Hi all, I’m a student studying product design at university in the UK and am a long time reader of these forums, but this is my first post! I was just looking for some critical feedback on this preliminary design for a rugby boot I am designing for one of my projects at the moment.
The idea of the boot is based around the current trend in rugby players to wear football boots (particularly the backs), sacrificing important heel/ankle support. I was also looking to tackle the problem of fixation at the shoe surface interface (which is often a contributor to anterior cruciate ligament injuries in no contact situations). The current idea revolves around studs that retract into a deformation layer which deforms under natural forces (relates to total ground reaction force) when the player is running in hard or soft ground conditions.
When the studs retract into the layer (in hard ground conditions) the surface area at the shoe surface interface is increased while also decreasing the impact of the studs on the plantar region of the foot (a problem found in my research.)
I was also wondering if anyone had any ideas on how to model a prototype of it (I have though about making a mould of the sole plate in clay and casting it, whilst actually stitching the upper) - I can perhaps get a last from the fashion department at our uni.
As it stands the design is by no means finalised but any critical feedback on the design itself or the aesthetics is greatly appreciated! I have some more stuff on boards basically where the design and some of the ideas came from.
Thanks for your time, Johnny
Don’t suppose you go Northumbria?
As for a model you could try wrapping masking tape around an existing rugby shoe and then draw you design over the top of it. If you check out the latest Sole Collector with Melo on the front you’ll see an example of this done for the M4 by D’Wayne Edwards (If you go N’bria, find me, I’ll show you). Theres some examples on this forum somewhere too, but cant remember where abouts…
Hi there, earlier in the project i created a mock from blue foam then taped up some designs over the top, I find it a very useful and affective method. I actually go to Coventry university, can’t say I’m a footwear expect as my course is based around all industrial product design. Thanks for the info though!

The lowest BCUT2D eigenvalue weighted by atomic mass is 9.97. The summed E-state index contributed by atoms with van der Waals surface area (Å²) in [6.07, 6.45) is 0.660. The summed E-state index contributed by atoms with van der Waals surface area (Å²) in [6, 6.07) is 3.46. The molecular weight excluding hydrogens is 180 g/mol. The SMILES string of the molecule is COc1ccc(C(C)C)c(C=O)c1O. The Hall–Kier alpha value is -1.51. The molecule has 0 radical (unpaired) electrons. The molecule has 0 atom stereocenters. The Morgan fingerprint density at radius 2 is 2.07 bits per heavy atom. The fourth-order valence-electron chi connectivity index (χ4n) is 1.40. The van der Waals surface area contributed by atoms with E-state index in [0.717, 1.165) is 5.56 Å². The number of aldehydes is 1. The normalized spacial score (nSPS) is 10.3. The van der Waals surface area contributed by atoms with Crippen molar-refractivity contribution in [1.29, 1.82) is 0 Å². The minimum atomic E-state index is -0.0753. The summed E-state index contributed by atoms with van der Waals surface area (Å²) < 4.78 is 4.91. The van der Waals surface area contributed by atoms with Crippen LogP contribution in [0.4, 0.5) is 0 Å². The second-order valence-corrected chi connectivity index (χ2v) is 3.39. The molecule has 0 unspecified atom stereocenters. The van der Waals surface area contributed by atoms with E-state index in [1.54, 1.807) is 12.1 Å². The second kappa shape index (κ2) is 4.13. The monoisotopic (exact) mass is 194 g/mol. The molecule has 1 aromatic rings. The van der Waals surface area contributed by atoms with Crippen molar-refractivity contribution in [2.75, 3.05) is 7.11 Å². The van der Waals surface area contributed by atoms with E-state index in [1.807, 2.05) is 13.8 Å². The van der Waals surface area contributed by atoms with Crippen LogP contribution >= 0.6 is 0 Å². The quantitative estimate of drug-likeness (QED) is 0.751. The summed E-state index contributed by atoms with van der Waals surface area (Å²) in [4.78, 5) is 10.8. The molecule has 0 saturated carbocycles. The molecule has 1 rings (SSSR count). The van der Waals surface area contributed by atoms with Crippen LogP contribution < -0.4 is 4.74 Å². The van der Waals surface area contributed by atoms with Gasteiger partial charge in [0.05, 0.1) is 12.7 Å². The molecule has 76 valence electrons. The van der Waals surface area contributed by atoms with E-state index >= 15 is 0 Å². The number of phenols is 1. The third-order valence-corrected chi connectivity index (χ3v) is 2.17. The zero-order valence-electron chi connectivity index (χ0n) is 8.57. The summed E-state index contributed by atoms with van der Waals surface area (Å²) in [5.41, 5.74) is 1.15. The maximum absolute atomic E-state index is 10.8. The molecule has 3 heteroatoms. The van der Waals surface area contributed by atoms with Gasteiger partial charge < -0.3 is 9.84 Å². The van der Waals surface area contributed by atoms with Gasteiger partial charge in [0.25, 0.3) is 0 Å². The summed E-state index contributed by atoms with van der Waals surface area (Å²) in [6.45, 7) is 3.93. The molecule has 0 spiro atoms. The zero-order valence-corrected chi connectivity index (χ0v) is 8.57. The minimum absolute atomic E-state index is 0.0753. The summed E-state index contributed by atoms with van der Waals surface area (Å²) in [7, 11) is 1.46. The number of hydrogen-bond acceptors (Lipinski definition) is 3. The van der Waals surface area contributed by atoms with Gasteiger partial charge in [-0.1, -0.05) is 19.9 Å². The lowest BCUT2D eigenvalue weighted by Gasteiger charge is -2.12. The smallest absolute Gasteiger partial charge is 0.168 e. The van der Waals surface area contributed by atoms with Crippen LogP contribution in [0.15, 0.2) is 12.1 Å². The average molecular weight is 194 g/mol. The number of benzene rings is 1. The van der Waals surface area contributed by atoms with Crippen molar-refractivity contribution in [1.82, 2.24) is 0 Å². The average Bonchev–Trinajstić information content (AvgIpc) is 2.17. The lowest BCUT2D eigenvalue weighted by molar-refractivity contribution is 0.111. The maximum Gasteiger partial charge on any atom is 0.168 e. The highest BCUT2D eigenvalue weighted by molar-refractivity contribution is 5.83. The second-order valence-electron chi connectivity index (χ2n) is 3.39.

edit: I forgot to mention I needed a kind of prototype which is a ‘finish model’ for display purposes, I wasn’t referring to this concept in particular, but the one I eventually come up with.
Oh right, no problem, N’bria first years are doing a footwear project so I just thought maybe… I’m sure someone on here knows what you need to know, try searching the forum, think it may have come up before.
try to see if anyone at your Uni can do 3D modeling, ask them to turn your design into an STL files or a file capable for rapid manufacture. Then get your outsole rapid prototyped, your Uni should have a machine. It should cost you around Â£50.00.
You may have to pay for the modeling.
If you have a last you can get this scanned at a company called Shoe Master in Somerset. This will help the guy/girl making the model.
Just some added user feedback as this was something i was planning on doing myself as i am a very keeen rugby player and have been playing for 12 years.
I myself am a winger and so need a shoe that gives me enough grip to get enough traction to start running, but does not take half the pitch with me.
Rugby is played mainly in the winter months and most grass roots players play on some pretty awful pitches. Now there is not much one can do about a water logged pitch but i do beleive a boot plays a key part in my speed as my track speed is alot quicker than on grass.
Also ankle injurys are prominant as i myself have a very dodgy ankle but last thing i want is an ankle encompassing boot. I would maybe look at making the shoe fit more like a sock rather than a boot.
Would the deformation take away from my running speed? is probaly what jumped out at me straight away as tbh it is very rare to play on hard ground unless playing rugby sevens or abroad in the southern hemisphere.
Aesthetics side me personally i am fan of black canterbury style especially if this is being designed with backs in mind i want it to look mean and sleek. Not floorescent yellow or green like Vincert Clerc wears for france as that is something associated with football imo.
Im glad to see though that this is being tackled as this is a definate gap in the market seeing as the majority of players dont want the ankle support most rugby boots offer and im not a fan of football boots.
Hi there sketchme, the boot is meant to work on two levels, the boot itself does not encompass the ankle but a ‘bootie’ which is made from a more flexible material (lycra is suggested in the presentation) - like as you said, more like a sock, whilst the outer of the boot is traditional leather/k-leather upper which provides the main support/protection (hence the slogan i came up with:protect (the traditional upper) support (the bootie) and adapt (the stud traction system.